I don't like your chances on the stop sign one.
The CA Vehicle Code requires that you have proof of CURRENT insurance at all times -- see CVC section 16020(a) linked below . But it's a "fixit" ticket, and if you show up at the hearing with proper proof, you'll get this one dismissed, or you can send in proof by mail and get it dismissed that way. See CVC 16028 linked below.
And yes, whether you made a full stop at the stop sign is subjective, but the cops almost always win those close calls if you try to fight and they show up and testify about what they say they saw.
Disclaimer: Please note that this answer does not constitute legal advice, and should not be relied on, since each state has different laws, each situation is fact specific, and it is impossible to evaluate a legal problem without a comprehensive consultation and review of all the facts and documents at issue. This answer does not create an attorney-client relationship.Ask a similar question
1) If your insurance was valid at the time of the stop, take proof to court with you to the court date and the judge will dismiss it. There may be a minor correction fee imposed.
2) Usually police officers look for the rebound. When you apply your brakes, the front end of the car will dip downward. After the forward momentum stops, the shock absorbers and springs will bring the car up to the usual ride height.
You may want to invest twenty bucks in a copy of Fight Your Ticket by Nolo Press. It's a pretty good guide to traffic court and is available in most bookstores.
You may also be eligible for traffic school. It's more expensive than just paying the ticket --- because you have to pay the fine and an additional administrative fee, in addition to the cost of the traffic school -- but it will be cheaper in the long term because it won't go on your DMV record, so your insurance rates won't go up as a result.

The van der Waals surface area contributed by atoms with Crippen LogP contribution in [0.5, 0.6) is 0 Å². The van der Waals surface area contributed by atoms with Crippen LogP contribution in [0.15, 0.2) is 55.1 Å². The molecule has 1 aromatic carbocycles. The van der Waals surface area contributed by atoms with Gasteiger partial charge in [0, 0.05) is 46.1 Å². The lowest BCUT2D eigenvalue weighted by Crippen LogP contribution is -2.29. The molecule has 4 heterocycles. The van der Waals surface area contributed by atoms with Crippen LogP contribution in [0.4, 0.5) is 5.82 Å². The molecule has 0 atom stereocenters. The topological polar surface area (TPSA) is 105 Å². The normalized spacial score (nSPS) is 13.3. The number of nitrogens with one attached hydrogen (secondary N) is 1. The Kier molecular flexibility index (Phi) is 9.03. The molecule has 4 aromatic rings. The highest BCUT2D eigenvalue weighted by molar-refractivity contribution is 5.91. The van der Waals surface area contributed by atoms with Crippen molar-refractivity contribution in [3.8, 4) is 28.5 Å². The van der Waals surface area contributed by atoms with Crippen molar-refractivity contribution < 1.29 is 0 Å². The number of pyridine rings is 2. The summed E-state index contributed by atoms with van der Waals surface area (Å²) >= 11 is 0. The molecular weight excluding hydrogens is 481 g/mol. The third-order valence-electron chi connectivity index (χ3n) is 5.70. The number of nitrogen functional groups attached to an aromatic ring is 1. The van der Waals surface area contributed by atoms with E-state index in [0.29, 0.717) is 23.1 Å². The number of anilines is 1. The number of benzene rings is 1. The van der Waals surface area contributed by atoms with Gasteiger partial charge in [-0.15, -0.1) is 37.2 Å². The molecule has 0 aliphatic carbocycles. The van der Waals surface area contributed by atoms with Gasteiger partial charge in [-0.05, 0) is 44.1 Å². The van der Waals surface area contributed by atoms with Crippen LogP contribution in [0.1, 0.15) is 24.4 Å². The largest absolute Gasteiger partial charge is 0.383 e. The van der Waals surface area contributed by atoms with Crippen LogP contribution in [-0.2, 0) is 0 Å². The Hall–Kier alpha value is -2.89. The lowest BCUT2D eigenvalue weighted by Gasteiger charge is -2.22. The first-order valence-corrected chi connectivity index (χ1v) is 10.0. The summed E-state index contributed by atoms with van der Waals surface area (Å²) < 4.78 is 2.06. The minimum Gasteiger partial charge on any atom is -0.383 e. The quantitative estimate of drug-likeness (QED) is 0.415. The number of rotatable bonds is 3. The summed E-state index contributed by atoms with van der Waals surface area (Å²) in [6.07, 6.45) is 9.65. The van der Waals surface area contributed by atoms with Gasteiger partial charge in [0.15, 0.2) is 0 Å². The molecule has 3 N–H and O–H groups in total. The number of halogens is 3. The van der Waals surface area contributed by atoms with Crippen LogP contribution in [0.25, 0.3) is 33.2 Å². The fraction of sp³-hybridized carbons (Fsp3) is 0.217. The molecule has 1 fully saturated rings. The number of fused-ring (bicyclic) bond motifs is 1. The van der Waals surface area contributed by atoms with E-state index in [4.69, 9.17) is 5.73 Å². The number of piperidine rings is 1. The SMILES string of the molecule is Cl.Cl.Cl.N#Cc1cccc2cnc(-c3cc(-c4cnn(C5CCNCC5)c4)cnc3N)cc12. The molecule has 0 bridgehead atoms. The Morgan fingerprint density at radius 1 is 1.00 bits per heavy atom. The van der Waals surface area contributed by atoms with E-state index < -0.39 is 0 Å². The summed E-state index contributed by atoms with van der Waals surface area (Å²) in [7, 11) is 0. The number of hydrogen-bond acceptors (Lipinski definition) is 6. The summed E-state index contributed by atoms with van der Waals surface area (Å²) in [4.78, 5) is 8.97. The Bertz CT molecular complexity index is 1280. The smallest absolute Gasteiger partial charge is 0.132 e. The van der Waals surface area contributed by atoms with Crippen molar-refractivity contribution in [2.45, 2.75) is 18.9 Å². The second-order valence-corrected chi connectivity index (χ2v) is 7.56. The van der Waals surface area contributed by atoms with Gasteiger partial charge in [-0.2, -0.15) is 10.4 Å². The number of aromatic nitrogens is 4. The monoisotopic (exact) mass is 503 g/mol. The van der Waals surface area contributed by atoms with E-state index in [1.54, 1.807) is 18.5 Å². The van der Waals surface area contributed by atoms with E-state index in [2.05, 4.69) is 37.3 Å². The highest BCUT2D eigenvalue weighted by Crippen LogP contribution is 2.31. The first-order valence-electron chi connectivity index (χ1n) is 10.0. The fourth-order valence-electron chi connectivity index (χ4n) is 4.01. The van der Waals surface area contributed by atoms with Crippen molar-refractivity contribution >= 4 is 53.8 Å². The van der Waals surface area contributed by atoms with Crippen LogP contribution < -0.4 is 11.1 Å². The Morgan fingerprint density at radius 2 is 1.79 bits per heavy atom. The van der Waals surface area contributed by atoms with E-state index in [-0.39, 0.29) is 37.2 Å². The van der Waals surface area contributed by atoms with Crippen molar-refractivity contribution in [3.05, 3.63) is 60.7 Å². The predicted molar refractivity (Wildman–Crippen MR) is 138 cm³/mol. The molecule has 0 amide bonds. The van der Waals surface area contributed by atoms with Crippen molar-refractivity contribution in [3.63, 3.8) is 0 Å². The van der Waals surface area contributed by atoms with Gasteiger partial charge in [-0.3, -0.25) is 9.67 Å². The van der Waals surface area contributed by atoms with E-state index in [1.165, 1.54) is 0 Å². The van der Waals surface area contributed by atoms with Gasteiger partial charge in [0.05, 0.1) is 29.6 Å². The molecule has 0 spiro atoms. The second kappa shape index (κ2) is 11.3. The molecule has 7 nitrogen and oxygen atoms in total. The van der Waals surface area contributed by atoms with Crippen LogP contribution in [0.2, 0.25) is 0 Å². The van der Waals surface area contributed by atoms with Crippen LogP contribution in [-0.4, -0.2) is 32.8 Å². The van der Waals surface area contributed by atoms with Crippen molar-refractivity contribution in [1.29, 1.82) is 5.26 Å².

Please understand that this is a general discussion of legal principles by a California lawyer and does not create an attorney/client relationship. It's impossible to give detailed, accurate advice based on a few sentences on a website (and you shouldn't provide too much specific information about your legal matter on a public forum like Avvo, anyway). You should always seek advice from an attorney licensed in your jurisdiction who can give you an informed opinion after reviewing all of the relevant information.Ask a similar question
1. Just bring proof with you to court.
2. The stop sign is not subjective in the judge's mind - either you stopped or didn't. You can do a trial by declaration first, and if you lose, then you can do a court trial (it's a second chance).
There's a good book by nolo press, how to fight your ticket that can help with the stop sign.
Good luck with your situation. The above is general information and not advice.
Matthew WilliamsonAsk a similar question